Our cabin is maybe seven hours north of Stratford, out on a little peninsula that juts down into the heart of the lake itself, accessible by a single dirt road with water on either side for a hundred feet. The peninsula itself is covered in pine and cedar trees and great granite boulders that have been here since the glaciers retreated a million
of years ago.
It took us a good nine hours to get here yesterday, but that's because we stopped in Freeport for a couple of hours at the big L.L. Bean campus that's there. The Bean family hails from Freeport, and our little tour through town yesterday seemed to confirm that the success of their little camping and fishing retailer has allowed the family to pretty much purchase the place wholesale. Fortunately, they seem like benevolent overlords--an argument in favor of modern day American despotism. All the people we saw working in Freeport were stunningly beautiful, fit, and happy. It was kind of amazing, really.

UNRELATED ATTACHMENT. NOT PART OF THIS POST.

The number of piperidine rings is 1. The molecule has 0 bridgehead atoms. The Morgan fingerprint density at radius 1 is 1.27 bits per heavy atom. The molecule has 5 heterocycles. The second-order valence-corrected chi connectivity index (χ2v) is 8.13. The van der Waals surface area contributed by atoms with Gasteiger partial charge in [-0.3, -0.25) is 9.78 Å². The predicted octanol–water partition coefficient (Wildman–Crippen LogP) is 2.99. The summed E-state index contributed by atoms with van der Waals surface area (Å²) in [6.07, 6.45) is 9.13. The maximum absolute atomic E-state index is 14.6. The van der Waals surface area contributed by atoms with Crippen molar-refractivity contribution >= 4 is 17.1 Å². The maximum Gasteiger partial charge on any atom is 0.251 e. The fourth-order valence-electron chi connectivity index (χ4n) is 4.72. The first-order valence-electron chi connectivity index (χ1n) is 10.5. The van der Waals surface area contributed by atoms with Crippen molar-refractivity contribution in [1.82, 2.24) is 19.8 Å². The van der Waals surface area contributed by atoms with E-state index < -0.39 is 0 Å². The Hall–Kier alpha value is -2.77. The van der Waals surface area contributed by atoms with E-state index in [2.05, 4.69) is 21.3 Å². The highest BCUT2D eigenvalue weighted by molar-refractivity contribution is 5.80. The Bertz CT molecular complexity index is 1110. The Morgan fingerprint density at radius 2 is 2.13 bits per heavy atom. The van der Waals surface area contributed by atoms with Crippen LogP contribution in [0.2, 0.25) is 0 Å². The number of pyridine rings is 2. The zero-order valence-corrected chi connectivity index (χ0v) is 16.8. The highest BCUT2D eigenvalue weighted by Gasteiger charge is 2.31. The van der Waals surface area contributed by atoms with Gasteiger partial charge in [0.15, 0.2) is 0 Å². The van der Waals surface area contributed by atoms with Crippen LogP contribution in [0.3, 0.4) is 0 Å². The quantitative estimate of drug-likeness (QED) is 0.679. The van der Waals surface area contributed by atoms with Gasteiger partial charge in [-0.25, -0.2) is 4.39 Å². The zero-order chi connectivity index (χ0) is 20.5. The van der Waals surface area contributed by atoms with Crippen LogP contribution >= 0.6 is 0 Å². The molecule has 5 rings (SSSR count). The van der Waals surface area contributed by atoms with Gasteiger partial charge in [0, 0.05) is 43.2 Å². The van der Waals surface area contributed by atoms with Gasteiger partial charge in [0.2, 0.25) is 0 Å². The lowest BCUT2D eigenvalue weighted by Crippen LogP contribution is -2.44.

Freeport, though, is still a good two hours south of Green Lake, and indeed, I didn't really start to feel like we'd gotten away from it all until we got to Bangor. They call Bangor a city, and you can find it on a map, but driving through, it looked like a reinforced truck stop with a lot heavy industry geared towards supporting the lumber trade. I'm sure there must be more town there somewhere, but we didn't see it, and indeed, after we passed, I told Sally I was surprised we'd missed all the buildings.
She laughed, asked me if I needed buildings all that badly.
Well. We're here now. If past experience is any indication, it'll take a few days for the stress of the City to fade, but I feel better already, and of course, I took some pictures. They don't do this place justice, but they're all I have.